“The Wait Is Over” HTC said as it introduced its new HTC One smartphone flagship. For what? A new handset that is very like the Samsung and Apple Inc. (NASDAQ: AAPL) products with which it hopes to compete? The HTC One does not work, because that is its goal.
The HTC One is “Everything Your Phone Isn’t.” That includes its aluminum body, which does not offer much when set side by side with the Apple iPhone 5 or Galaxy S III. The HTC One’s screen streams live video, which does not differential it much from the competition unless that video is movies that have not even been released in theaters, which it is not.
The HTC One has an “awesome camera” that gets “perfect images.” The Samsung S III, which was “designed by people, inspired by nature,” has a “Best Photo” feature that picks the superior image out of eight during “continuous shooting.” The Samsung phone has virtually every feature of the Google Inc. (NASDAQ: GOOG) suit of software products. So does the HTC phone. Perhaps the stereo, which HTC calls “BoomSound,” is better than the comparable system on the iPhone 5 or Samsung S III.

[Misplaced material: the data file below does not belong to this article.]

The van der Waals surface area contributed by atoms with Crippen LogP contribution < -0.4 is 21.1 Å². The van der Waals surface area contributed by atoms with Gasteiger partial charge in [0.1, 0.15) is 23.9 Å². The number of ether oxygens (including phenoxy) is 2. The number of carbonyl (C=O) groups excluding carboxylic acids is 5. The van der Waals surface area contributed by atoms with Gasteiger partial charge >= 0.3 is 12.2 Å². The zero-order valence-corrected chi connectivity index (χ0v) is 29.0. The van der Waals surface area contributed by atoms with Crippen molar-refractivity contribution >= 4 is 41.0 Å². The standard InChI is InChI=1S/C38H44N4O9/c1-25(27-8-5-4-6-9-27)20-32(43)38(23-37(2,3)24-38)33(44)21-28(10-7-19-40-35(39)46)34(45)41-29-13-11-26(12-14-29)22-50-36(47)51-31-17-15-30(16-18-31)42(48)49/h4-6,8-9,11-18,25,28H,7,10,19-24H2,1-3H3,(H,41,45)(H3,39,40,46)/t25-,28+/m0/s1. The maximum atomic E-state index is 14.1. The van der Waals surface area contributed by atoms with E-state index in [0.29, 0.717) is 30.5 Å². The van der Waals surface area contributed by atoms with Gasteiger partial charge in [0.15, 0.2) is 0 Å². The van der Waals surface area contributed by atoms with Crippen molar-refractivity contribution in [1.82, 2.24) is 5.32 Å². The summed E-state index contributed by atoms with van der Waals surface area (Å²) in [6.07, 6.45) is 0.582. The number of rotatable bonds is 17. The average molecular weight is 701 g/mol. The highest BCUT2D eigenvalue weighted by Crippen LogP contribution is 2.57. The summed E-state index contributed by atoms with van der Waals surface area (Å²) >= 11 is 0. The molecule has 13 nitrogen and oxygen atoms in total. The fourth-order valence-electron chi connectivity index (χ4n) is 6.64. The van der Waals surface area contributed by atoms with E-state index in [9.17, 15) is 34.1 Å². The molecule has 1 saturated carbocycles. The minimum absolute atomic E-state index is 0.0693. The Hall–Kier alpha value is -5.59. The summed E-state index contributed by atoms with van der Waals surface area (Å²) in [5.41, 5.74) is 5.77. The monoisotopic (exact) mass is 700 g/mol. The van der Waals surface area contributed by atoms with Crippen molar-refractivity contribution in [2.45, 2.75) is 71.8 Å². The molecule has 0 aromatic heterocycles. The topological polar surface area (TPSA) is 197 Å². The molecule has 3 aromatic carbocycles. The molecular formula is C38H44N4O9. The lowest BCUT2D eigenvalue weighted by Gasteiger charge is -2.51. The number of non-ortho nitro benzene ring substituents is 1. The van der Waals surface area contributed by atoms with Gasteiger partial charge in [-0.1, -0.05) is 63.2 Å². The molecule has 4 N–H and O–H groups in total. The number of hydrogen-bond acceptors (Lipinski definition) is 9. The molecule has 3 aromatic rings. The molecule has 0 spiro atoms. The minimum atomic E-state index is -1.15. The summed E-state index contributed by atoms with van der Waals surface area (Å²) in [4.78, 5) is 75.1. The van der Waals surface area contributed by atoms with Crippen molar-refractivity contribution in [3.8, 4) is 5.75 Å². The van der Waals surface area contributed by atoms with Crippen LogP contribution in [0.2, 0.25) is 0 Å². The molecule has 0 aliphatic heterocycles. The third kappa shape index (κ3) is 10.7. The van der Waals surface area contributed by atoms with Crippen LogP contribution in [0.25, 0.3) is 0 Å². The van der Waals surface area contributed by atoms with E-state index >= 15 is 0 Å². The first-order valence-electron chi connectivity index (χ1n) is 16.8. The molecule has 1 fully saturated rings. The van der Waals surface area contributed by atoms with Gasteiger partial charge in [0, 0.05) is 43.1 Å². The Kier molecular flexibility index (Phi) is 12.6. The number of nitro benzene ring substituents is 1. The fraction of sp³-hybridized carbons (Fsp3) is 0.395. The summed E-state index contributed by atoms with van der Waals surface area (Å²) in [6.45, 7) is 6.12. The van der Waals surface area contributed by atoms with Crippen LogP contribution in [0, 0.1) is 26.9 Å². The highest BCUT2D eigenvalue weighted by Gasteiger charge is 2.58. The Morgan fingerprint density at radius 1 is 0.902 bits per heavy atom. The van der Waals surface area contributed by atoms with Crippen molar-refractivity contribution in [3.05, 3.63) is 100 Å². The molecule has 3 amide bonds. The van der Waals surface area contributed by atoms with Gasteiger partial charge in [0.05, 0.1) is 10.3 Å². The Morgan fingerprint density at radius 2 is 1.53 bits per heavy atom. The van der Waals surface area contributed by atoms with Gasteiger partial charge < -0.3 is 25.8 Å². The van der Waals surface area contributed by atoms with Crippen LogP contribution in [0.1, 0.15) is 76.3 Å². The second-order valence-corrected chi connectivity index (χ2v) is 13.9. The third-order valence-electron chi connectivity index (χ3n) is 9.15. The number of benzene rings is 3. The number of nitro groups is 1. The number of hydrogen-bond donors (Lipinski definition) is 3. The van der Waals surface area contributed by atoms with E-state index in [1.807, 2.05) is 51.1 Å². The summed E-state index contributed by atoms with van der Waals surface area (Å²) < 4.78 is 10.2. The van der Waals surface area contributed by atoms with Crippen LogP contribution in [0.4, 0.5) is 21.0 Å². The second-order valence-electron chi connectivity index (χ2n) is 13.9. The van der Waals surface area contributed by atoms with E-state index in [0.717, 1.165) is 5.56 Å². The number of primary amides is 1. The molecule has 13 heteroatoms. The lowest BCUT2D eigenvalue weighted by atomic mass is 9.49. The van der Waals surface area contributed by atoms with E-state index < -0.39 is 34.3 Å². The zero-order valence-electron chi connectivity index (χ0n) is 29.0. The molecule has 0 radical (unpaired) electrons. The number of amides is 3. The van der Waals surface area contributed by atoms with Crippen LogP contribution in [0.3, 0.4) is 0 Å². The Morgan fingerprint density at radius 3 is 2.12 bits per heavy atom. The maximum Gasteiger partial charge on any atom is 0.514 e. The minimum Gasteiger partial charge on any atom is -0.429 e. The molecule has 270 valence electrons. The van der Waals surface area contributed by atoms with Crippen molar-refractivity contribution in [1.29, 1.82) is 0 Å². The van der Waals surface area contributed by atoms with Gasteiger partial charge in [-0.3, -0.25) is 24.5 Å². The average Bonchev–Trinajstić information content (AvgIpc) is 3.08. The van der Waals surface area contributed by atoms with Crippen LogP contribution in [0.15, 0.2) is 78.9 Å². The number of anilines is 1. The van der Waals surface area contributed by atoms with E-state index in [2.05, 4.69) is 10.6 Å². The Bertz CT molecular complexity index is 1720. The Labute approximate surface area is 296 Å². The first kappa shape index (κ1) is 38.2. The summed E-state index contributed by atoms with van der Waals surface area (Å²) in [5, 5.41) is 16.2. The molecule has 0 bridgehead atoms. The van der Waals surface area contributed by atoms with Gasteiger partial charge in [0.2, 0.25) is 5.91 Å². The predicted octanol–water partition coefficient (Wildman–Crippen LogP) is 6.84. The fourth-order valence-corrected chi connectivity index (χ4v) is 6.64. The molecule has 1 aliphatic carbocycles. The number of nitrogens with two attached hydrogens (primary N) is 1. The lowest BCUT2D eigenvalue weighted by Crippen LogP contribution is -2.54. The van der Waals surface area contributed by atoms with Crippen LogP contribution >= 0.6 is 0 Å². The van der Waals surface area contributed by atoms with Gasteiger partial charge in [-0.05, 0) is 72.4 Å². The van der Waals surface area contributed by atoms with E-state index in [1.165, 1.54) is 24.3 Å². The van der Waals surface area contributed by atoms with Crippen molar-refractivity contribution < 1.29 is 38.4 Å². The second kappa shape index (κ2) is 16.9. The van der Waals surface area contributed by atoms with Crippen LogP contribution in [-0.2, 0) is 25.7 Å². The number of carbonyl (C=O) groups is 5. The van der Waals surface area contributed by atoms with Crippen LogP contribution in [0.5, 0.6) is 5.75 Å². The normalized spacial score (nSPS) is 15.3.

None of this is meant to be the kind of review that will be or has been made by tech experts who comment to the broad public that consumes smartphones. It is meant to be is an observation of how hard it is for an also-ran in the smartphone industry — in this case HTC — to grab the public’s attention when the Samsung and Apple products are such runaway successes. By many measures, Samsung and Apple have well more than three-quarters of the world’s smartphone market. Another half dozen companies battle for a weak third or fourth place. HTC has no better claim as a challenger than Motorola, Sony or LG.
HTC’s phone will get some level of support from major wireless carriers. But these carriers will continue to focus on and support what the public wants, which is not HTC. Sometime soon, the HTC One will just be one more smartphone that was in the consuming public’s eye and then faded.